The Register-Herald, Beckley, West Virginia

February 26, 2013

Concord to offer global warming course


— Focusing on the cyclical nature of global warming, students in a new class at Concord University are being challenged to create an environmental mythology for future generations.

Course developer and professor Dr. Delilah O’Haynes says “Creating Environmental Mythology” includes the latest science of past, current and future global-warming trends, especially those indicated for the Appalachian Mountains (West Virginia and Virginia).

The class draws on a variety of genres, media and disciplines. Components include mythology of world cataclysms, creative writing, art, photography, astronomy, astronomical mythology, Appalachian (West Virginia) environment, anthropology and paleontology.

O’Haynes, who is a professor of English at Concord, says the two credit hour course involves a series of lectures, readings, discussions and guest speakers.

The class will meet on Tuesdays and Thursdays from 3:30 to 4:45 p.m. in Room A308 of Marsh Hall beginning Feb. 26 until the end of the Spring 2013 semester. O’Haynes said she is still accepting students.

According to the course syllabus, students will be required to produce a creative piece using media of their choice aimed at creating a new environmental mythology for future generations. These creations will be presented to the class at the end of the semester. Opportunities will also be available to students to present and display their work outside the class.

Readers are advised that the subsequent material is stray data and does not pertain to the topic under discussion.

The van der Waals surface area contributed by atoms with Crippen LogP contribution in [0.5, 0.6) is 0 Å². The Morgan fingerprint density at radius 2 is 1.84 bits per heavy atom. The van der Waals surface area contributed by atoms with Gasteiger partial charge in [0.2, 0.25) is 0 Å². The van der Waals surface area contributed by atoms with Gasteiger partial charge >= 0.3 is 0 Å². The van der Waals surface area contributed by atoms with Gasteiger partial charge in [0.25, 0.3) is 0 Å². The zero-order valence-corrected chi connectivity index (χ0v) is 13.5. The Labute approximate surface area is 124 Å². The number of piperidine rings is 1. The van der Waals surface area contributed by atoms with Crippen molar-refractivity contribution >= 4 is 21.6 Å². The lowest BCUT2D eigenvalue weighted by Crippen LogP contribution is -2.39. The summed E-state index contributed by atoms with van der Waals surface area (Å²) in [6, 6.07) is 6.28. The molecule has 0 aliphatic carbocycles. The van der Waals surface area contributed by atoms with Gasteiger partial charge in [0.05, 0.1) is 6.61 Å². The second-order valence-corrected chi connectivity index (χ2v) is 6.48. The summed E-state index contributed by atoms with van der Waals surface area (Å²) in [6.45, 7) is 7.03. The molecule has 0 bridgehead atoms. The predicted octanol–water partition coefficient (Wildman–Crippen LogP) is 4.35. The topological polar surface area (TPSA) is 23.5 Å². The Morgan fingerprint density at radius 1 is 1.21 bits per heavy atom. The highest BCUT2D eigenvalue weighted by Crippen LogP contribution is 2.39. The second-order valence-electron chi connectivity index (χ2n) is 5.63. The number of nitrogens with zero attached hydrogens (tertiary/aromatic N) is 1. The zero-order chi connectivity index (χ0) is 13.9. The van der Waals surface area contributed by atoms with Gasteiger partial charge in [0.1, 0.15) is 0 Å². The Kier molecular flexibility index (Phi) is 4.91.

O’Haynes says the long-range objective of the course is to educate the public about the true nature of global warming through prose, poetry, art, photography or a combination thereof, on a local, and possibly national, level. Portions of the class, including the sessions with guest speakers, will be videotaped toward this goal, she said.

The class will be open to the public at no charge on the days featuring guest speakers. Each speaker’s presentation is made possible by a grant from The West Virginia Humanities Council.

Five guest speakers are scheduled. Dr. Lewis Cook, Concord University research scientist and instructor, will speak on March 5. Cook is a physician and archaeologist/paleontologist. He will discuss the cyclical nature of global warming/cooling and extinction events.

Master photographer and craftsman Steve Jessee will give a presentation on March 19 on environmental photography. Jessee has been a professional photographer for more than 40 years.

Dr. Linwood Clayton, Concord assistant professor of recreation and tourism management, will speak on April 2. The topic of his lecture is “Cataclysm: Retaining History and Identity.”

Concord Assistant Professor of Geography Dr. Tom Saladyga will present “The Importance of Trees to Human History and Survival” on April 16.

Essayist, lawyer, naturalist and former Concord instructor Perry Mann will be the special guest on April 18. Mann, in his 90s, will read from his book “Mann & Nature.”

For more information contact O’Haynes at dohaynes@concord.edu or 304-384-5261.